Americans don't think much about Bulgaria. There are less than 100,000 Americans of Bulgarian ancestry– and we've never fought a war there. Most of the Bulgarian-Americans that there are live in 4 cities where hyphenated Americans don't stand out: New York, L.A., Chicago and Miami. After the collapse of communism in 1989, over a million Bulgarians left their homeland, but most scattered through Europe, especially Greece and Spain, but also to Canada, Germany, the U.K., Italy and Latin America. Most Americans would be hard-pressed to point to Bulgaria on a world map.
In the summer of 1969, I was driving a shiny new VW camper van to India from London. The conventional wisdom along the Hippie Trail was to drive straight through Bulgaria without stopping– from the Yugoslavian border crossing at Dimitrovgrad through Sofia and then straight down the A-1 motorway to the Svilengrad border crossing west of Edirne (historically, Adrianpolis) in Turkey– and then immediately on to Istanbul. It was a 2 or 3 day drive from Dubrovnik on the Adriatic Coast… and I was having done of it. I was eager to explore Bulgaria and not just Sofia. And it was my first lesson about the worthlessness of Hippie Trail conventional wisdom. When the A-1 forked north to the Black Sea, I was on it– while my passengers all eager to get to Istanbul, complained noisily. We were soon in Burgas where I met some random Bulgarian kids. We took a 2 week tour of the country and months later I was still eating dried and canned fruits and vegetables we had gotten on communal farms in the part of the country few American tourists ever went to. So… I for one have fond memories of Bulgaria.
I was sorry to see that on Sunday they elected a Trumpist type– a pro-Putin, right-wing populist, Rumen Radev– as president. And he won big as the anti-establishment, anti-immigrant, anti-corruption, pro-Putin candidate. Yesterday the pro-NATO prime minister, Boiko Borisov, resigned. Awkwardly, Bulgaria has been a member of NATO since 2004.
Radev, who has never held political office and who was educated in Alabama, is outspokenly pro-Putin and pro-Trump. Borisov told the media after his party was pulverized at the polls that “in this election, the people showed us that something is not as it should be. That our priorities may be good, but obviously there are better ones. So the most democratic thing, the right thing to do is to (resign).”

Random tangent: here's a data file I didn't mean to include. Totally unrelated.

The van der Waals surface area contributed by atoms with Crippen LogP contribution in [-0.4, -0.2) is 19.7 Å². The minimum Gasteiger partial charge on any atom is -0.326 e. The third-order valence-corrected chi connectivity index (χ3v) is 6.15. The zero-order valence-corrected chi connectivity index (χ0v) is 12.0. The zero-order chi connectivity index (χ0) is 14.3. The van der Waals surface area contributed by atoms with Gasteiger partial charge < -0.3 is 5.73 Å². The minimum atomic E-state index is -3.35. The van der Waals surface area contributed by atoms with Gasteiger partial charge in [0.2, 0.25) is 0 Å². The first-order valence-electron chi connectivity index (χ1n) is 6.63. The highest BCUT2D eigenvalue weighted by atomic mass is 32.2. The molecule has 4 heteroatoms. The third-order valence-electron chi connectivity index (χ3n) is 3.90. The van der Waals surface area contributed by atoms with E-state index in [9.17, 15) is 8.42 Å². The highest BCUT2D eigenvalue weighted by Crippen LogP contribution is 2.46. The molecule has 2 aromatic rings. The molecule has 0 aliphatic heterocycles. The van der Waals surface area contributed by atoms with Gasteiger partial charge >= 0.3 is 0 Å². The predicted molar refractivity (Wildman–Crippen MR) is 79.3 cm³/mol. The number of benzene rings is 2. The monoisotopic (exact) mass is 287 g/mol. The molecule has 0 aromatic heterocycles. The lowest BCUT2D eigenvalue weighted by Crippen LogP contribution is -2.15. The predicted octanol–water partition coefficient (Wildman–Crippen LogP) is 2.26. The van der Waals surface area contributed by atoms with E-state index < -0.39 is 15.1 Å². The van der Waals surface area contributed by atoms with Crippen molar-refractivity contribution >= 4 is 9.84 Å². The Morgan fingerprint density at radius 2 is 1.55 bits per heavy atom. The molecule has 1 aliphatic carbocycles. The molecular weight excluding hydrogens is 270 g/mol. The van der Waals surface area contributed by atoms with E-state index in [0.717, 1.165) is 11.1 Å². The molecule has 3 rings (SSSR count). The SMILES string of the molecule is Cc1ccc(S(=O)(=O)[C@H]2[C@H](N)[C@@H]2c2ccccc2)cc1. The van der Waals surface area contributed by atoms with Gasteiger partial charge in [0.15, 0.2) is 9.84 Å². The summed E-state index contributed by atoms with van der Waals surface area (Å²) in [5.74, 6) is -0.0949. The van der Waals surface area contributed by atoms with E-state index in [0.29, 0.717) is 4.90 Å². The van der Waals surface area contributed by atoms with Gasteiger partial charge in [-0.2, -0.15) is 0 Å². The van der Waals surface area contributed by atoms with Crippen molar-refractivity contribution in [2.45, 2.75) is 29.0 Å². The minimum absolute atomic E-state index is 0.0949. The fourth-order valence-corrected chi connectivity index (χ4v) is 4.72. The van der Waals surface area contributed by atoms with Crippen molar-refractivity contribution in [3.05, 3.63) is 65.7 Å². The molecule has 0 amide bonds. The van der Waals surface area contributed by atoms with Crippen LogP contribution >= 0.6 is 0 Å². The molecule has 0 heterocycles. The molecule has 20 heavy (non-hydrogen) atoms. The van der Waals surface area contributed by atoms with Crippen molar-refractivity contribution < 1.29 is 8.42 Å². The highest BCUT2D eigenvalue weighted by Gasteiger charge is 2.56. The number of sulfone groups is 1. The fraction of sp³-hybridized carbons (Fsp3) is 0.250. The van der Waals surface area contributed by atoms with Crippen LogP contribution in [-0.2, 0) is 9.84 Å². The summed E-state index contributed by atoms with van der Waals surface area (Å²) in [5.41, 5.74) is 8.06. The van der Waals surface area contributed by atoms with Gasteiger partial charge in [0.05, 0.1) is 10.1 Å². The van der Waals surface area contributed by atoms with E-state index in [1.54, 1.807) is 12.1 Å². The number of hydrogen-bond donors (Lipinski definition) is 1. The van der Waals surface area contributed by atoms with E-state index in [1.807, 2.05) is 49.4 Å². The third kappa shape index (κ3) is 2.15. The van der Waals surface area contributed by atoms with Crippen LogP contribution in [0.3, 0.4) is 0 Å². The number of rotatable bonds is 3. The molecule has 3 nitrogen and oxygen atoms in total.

Coupled with political instability, Bulgaria's tilt toward Russia is a blow to the country's western European allies and underscores Moscow's growing influence in southeastern Europe.
In Moldova, another ex-communist state near the Black Sea, voters were expected to install a pro-Russian candidate as president and slam the breaks on seven years of closer EU integration in an election also held on Sunday.
While most of the key decisions in Bulgaria are taken by the government, the president, who leads the armed forces, can sway public opinion and has the power to send legislation back to parliament.
Radev is not advocating NATO member Bulgaria abandon its Western alliances, mindful of the financial impact of EU aid and the country's long history of divided loyalties.
But he has called for an end to EU sanctions against Russia and said Sofia should be pragmatic in its approach to any international law violations by Moscow when it annexed Crimea.
“We listened (to the voters') concerns. We said that we will work for Bulgarian national interests, that's what gave us broad support,” a jubilant Radev told reporters.
Many in the Balkan country are keen to see restored trade with their former Soviet overlord, hurt by economic problems and sanctions, and to protect vital tourism revenues.
Speaking on Sunday evening, Radev said he hoped for good dialogue both with the United States and Russia and expressed hopes that with a new president in Washington, there will be a drop in confrontation between the West and Moscow.
“In his election campaign (Donald Trump), already elected, said clearly that he will work for a better dialogue with Russia. That gives us hope, a big hope, for a peaceful solution to the conflicts both in Syria and in Ukraine and for a decrease of the confrontation,” Radev said.
Although Bulgaria's economy is expected to grow at a relatively healthy rate of about 3.1-3.3 percent this year, having shaken off recession, it remains the EU's poorest member, with average wages about 470 euros per month.
Rampant graft in public administration is seen as a key factor slowing the small Black Sea state's progress in catching up with its wealthier EU peers.
According to a report in Politico yesterday, Trump aides are telling Obama to immediately stop interfering in any foreign policy and that its all up to
Putin Trump and his crew of misfits now.
“When fascism comes to America, it will be wrapped in the flag and carrying the cross.” — Sinclair Lewis